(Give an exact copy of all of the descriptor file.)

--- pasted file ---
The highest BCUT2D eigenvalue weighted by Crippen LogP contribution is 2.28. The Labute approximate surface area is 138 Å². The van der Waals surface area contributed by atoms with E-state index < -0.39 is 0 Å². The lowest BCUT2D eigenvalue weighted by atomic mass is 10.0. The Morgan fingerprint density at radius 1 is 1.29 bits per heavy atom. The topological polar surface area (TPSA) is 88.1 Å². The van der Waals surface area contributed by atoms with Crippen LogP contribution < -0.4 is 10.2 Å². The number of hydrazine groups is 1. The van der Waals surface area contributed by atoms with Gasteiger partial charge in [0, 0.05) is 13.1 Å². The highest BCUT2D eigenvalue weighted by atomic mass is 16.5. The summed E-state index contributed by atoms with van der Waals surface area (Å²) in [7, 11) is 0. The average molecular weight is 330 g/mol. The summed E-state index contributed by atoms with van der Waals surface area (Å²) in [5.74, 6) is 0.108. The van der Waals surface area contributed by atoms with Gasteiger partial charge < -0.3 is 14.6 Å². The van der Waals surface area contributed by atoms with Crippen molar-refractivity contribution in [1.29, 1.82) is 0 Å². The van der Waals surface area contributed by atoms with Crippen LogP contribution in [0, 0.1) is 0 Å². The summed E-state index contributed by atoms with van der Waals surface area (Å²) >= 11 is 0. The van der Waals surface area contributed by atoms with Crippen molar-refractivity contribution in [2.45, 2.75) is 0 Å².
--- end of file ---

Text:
The highest BCUT2D eigenvalue weighted by Crippen LogP contribution is 2.28. The Labute approximate surface area is 138 Å². The van der Waals surface area contributed by atoms with E-state index < -0.39 is 0 Å². The lowest BCUT2D eigenvalue weighted by atomic mass is 10.0. The Morgan fingerprint density at radius 1 is 1.29 bits per heavy atom. The topological polar surface area (TPSA) is 88.1 Å². The van der Waals surface area contributed by atoms with Crippen LogP contribution < -0.4 is 10.2 Å². The number of hydrazine groups is 1. The van der Waals surface area contributed by atoms with Gasteiger partial charge in [0, 0.05) is 13.1 Å². The highest BCUT2D eigenvalue weighted by atomic mass is 16.5. The summed E-state index contributed by atoms with van der Waals surface area (Å²) in [7, 11) is 0. The average molecular weight is 330 g/mol. The summed E-state index contributed by atoms with van der Waals surface area (Å²) in [5.74, 6) is 0.108. The van der Waals surface area contributed by atoms with Gasteiger partial charge < -0.3 is 14.6 Å². The van der Waals surface area contributed by atoms with Crippen molar-refractivity contribution in [1.29, 1.82) is 0 Å². The van der Waals surface area contributed by atoms with Crippen LogP contribution in [0, 0.1) is 0 Å². The summed E-state index contributed by atoms with van der Waals surface area (Å²) >= 11 is 0. The van der Waals surface area contributed by atoms with Crippen molar-refractivity contribution in [2.45, 2.75) is 0 Å².